Oklahoma City can build a vibrant future by revitalizing neighborhoods and dramatically improving its transportation infrastructure, said Kristen Vails, executive director of the Plaza Arts District.
In her vision for Oklahoma City circa 2033, Vails sees a thriving city where its citizens are literally connected by transportation and figuratively connected to the distinctive areas surrounding them.
“I think one thing that we’re moving toward and is on everybody’s mind is walkability,” said Vails, who spearheaded efforts that transformed the Plaza District from a blighted neighborhood to one of the most vital cultural districts in the city. “People want to be able to access places easily on foot and on bike, and have our transit options improved.”
Oklahoma City’s incorporated area is one of the largest in the nation in terms of land mass, and for decades, neighborhood and commercial development spread in one direction — outward. But the revitalization of downtown, Bricktown, Paseo Arts District, Midtown, the Plaza and other key areas has filled what city planners used to ruefully call “the doughnut hole,” the center of town where commerce, tax base, culture and residential vibrancy dried up in the 1970s and 1980s.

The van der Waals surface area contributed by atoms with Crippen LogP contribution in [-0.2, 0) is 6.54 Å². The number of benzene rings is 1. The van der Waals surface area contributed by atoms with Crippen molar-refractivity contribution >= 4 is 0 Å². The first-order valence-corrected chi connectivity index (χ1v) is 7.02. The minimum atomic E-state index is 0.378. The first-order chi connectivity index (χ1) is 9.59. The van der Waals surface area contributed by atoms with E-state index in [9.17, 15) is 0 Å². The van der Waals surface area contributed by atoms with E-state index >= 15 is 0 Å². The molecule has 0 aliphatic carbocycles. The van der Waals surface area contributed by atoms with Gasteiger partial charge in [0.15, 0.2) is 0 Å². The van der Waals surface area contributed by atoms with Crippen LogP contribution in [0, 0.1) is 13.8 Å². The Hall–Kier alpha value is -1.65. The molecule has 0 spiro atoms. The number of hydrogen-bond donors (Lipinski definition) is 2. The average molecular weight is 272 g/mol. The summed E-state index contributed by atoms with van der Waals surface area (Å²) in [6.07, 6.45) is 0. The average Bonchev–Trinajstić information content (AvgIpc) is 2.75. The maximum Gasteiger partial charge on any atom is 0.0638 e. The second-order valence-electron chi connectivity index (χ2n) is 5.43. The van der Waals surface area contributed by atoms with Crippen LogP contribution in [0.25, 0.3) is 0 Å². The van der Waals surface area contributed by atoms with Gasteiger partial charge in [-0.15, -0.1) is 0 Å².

But Vails sees plenty of room for continued growth, and thanks to the city’s commercial district revitalization plan, Oklahoma City is moving in the right direction.
“From a neighborhood standpoint, I’d like and hope to see our districts across the city connected to each other,” she said. “Transit is the first step to connecting those places, because as it is now, it’s difficult to get around to these places — especially if you’re unfamiliar with the city.”
Currently, Vails said she sees the Farmers Market district as an area that could be rehabilitated and revitalized in the same way that the Plaza District came back to life in the past decade. She is currently working with Better Block OKC, coordinating a May 4 family-oriented event at the Farmers Market with music, food and activities that will reacquaint city residents with the area.
But bringing the city’s various thriving districts together, and making them accessible, will take a coordinated effort, she said.
“Something I’d like to work toward in the future is working with the Paseo and Stockyards and Western and all these districts, have a cohesive marketing platform and join efforts,” Vails said. “Together, we can educate people on what we all have to offer.”